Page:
In the first line we are surprised that the funeral is ‘felt’ rather than experienced, and this creates a tone of depression or a terminal view of the imagination coming to an end. The second and third lines show no peace in this ‘death’ with the mourners repetitive ‘treading’ which...
In the first line we are surprised that the funeral is ‘felt’ rather than experienced, and this creates a tone of depression or a terminal view of the imagination coming to an end. The second and third lines show no peace in this ‘death’ with the mourners repetitive ‘treading’ which seems to add pressure to this catastrophic brain event. ‘Sense… breaking through’ in the fourth line implies that despite the funeral metaphor it may not mean a death, that there is hope of resurrection from this torpid state.
The second stanza continues the tone of desperate tension in that the beating sounds suggest a pulse, or a regular life rhythm that has not yet been thwarted despite the ‘Service’ – the process of the funeral and acknowledging the death – continuing. The poem has been said to be connected to a mental breakdown, but here we may interpret hope; that not all is lost at this point.
The contrast of being part of the funeral and yet experiencing sensation in the third stanza shows that the narrator is not yet departed the physical world –
And then I heard them lift a Box
And creak across my Soul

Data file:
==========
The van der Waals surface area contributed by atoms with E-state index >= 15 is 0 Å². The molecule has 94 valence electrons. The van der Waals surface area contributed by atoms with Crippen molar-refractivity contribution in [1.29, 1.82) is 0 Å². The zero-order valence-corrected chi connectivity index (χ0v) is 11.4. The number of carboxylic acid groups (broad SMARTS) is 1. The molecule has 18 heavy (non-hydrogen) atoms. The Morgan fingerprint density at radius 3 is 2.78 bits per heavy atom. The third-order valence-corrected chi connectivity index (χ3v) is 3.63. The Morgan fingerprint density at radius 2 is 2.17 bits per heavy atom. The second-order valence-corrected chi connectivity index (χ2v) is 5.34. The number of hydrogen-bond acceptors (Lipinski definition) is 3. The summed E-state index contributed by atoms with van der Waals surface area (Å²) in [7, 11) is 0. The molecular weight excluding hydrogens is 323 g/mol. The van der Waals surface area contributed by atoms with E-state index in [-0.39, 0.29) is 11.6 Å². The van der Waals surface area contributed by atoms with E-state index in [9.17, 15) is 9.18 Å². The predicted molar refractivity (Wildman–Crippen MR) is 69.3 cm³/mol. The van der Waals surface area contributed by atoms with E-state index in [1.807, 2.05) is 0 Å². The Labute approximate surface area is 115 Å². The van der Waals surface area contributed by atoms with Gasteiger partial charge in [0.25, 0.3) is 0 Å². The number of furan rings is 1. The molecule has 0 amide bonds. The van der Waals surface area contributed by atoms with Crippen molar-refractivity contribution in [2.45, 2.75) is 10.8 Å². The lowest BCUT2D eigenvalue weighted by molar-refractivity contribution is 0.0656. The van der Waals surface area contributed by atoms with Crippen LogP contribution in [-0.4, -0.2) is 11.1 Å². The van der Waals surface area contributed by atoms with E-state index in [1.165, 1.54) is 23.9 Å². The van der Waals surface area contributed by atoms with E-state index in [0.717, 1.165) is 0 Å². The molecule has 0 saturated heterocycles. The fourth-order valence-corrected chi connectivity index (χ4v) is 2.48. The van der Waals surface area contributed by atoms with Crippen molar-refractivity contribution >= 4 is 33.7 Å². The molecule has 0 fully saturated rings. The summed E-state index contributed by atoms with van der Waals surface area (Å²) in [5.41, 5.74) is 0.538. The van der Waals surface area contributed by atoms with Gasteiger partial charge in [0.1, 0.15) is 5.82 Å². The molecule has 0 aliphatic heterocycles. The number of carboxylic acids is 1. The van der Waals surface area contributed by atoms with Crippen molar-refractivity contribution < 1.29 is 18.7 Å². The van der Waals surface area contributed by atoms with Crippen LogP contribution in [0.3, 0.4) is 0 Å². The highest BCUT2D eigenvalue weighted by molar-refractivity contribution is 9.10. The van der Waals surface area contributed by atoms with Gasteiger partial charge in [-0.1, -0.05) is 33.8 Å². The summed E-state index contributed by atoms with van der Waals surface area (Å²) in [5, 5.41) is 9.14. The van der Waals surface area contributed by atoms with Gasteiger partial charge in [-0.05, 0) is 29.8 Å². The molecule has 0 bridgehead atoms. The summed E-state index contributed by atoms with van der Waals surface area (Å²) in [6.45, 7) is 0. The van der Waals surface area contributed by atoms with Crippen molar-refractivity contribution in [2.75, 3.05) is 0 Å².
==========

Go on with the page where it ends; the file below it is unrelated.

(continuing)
She is cut off from the mourners, but experiencing still. There is an exciting contrast in the death not being literal, but being experienced as if it were so.
There is obvious isolation in the fourth stanza as the narrator is ‘solitary’ in ‘silence’ as Dickinson uses the synecdoche of the bell to approximate all sound, which the narrator is cut off from.
The final stanza has been interpreted as the point of mental breakdown-
And then a Plank in Reason, broke,
However, as the narrator does not fall into an abyss, or the fires of hell, but –
hit a World, at every plunge,
I feel that she is not leaving the human world, but entering it. She is catapulted not out of the world but into it. Dickinson was quite a recluse, and felt human contact more keenly and sensitively than most. I feel she is emerging into the world rather than out of it. The incomplete final line
And Finished knowing—then—
Marks the unknown, the future of life, which perhaps doers not have the comforts of the clear rituals of death that the narrator can adhere to. The future is uncertain, unwritten and unknown. There is both excitement and trepidation in these lines.